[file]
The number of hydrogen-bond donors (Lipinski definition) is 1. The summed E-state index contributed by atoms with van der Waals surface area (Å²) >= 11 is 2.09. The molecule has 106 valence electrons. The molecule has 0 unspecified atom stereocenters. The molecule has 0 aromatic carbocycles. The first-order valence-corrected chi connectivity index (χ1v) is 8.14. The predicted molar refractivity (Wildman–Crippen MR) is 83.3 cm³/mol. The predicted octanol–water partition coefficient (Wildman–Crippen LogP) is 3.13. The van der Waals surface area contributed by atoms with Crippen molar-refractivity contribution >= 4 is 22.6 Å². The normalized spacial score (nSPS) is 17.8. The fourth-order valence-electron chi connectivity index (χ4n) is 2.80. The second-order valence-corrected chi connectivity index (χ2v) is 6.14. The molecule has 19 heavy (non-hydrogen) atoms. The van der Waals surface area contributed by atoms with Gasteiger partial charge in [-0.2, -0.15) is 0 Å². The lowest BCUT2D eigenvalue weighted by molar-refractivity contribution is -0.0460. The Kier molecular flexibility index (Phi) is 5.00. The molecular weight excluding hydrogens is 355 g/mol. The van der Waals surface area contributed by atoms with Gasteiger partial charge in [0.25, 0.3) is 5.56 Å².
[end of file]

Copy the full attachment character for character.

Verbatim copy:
The number of hydrogen-bond donors (Lipinski definition) is 1. The summed E-state index contributed by atoms with van der Waals surface area (Å²) >= 11 is 2.09. The molecule has 106 valence electrons. The molecule has 0 unspecified atom stereocenters. The molecule has 0 aromatic carbocycles. The first-order valence-corrected chi connectivity index (χ1v) is 8.14. The predicted molar refractivity (Wildman–Crippen MR) is 83.3 cm³/mol. The predicted octanol–water partition coefficient (Wildman–Crippen LogP) is 3.13. The van der Waals surface area contributed by atoms with Crippen molar-refractivity contribution >= 4 is 22.6 Å². The normalized spacial score (nSPS) is 17.8. The fourth-order valence-electron chi connectivity index (χ4n) is 2.80. The second-order valence-corrected chi connectivity index (χ2v) is 6.14. The molecule has 19 heavy (non-hydrogen) atoms. The van der Waals surface area contributed by atoms with Gasteiger partial charge in [-0.2, -0.15) is 0 Å². The lowest BCUT2D eigenvalue weighted by molar-refractivity contribution is -0.0460. The Kier molecular flexibility index (Phi) is 5.00. The molecular weight excluding hydrogens is 355 g/mol. The van der Waals surface area contributed by atoms with Gasteiger partial charge in [0.25, 0.3) is 5.56 Å².